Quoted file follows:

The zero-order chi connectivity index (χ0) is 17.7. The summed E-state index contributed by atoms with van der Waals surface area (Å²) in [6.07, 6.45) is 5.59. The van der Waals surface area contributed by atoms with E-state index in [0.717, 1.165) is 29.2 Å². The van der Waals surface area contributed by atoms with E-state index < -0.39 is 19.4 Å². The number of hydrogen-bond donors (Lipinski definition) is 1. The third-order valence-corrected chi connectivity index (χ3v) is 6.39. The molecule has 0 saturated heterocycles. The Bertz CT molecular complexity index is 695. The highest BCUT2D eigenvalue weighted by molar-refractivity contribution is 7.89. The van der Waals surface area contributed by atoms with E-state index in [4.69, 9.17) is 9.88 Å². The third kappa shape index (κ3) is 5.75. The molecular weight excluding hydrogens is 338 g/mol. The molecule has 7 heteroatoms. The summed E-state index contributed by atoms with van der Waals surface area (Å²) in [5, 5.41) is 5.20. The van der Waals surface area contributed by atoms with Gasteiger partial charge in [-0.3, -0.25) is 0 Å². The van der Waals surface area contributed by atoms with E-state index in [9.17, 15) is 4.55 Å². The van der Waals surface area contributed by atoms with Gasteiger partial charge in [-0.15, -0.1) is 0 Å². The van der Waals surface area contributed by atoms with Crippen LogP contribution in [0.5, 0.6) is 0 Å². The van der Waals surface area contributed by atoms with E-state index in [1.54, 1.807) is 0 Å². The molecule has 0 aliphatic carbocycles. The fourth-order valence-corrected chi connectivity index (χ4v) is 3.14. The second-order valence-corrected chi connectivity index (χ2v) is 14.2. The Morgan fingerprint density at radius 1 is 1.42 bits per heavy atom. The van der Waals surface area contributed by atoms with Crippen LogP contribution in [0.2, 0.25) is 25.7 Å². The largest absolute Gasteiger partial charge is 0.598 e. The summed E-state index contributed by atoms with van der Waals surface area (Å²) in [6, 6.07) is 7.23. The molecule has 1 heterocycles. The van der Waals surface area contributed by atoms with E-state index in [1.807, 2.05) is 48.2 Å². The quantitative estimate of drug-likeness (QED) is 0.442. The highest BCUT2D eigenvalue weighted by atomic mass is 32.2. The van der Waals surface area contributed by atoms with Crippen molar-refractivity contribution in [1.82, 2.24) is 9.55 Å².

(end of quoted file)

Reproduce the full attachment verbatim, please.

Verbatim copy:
The zero-order chi connectivity index (χ0) is 17.7. The summed E-state index contributed by atoms with van der Waals surface area (Å²) in [6.07, 6.45) is 5.59. The van der Waals surface area contributed by atoms with E-state index in [0.717, 1.165) is 29.2 Å². The van der Waals surface area contributed by atoms with E-state index < -0.39 is 19.4 Å². The number of hydrogen-bond donors (Lipinski definition) is 1. The third-order valence-corrected chi connectivity index (χ3v) is 6.39. The molecule has 0 saturated heterocycles. The Bertz CT molecular complexity index is 695. The highest BCUT2D eigenvalue weighted by molar-refractivity contribution is 7.89. The van der Waals surface area contributed by atoms with E-state index in [4.69, 9.17) is 9.88 Å². The third kappa shape index (κ3) is 5.75. The molecular weight excluding hydrogens is 338 g/mol. The molecule has 7 heteroatoms. The summed E-state index contributed by atoms with van der Waals surface area (Å²) in [5, 5.41) is 5.20. The van der Waals surface area contributed by atoms with Gasteiger partial charge in [-0.3, -0.25) is 0 Å². The van der Waals surface area contributed by atoms with E-state index in [9.17, 15) is 4.55 Å². The van der Waals surface area contributed by atoms with Gasteiger partial charge in [-0.15, -0.1) is 0 Å². The van der Waals surface area contributed by atoms with Crippen LogP contribution in [0.5, 0.6) is 0 Å². The van der Waals surface area contributed by atoms with E-state index in [1.54, 1.807) is 0 Å². The molecule has 0 aliphatic carbocycles. The fourth-order valence-corrected chi connectivity index (χ4v) is 3.14. The second-order valence-corrected chi connectivity index (χ2v) is 14.2. The Morgan fingerprint density at radius 1 is 1.42 bits per heavy atom. The van der Waals surface area contributed by atoms with Crippen LogP contribution in [0.2, 0.25) is 25.7 Å². The largest absolute Gasteiger partial charge is 0.598 e. The summed E-state index contributed by atoms with van der Waals surface area (Å²) in [6, 6.07) is 7.23. The molecule has 1 heterocycles. The van der Waals surface area contributed by atoms with E-state index in [1.807, 2.05) is 48.2 Å². The quantitative estimate of drug-likeness (QED) is 0.442. The highest BCUT2D eigenvalue weighted by atomic mass is 32.2. The van der Waals surface area contributed by atoms with Crippen molar-refractivity contribution in [1.82, 2.24) is 9.55 Å².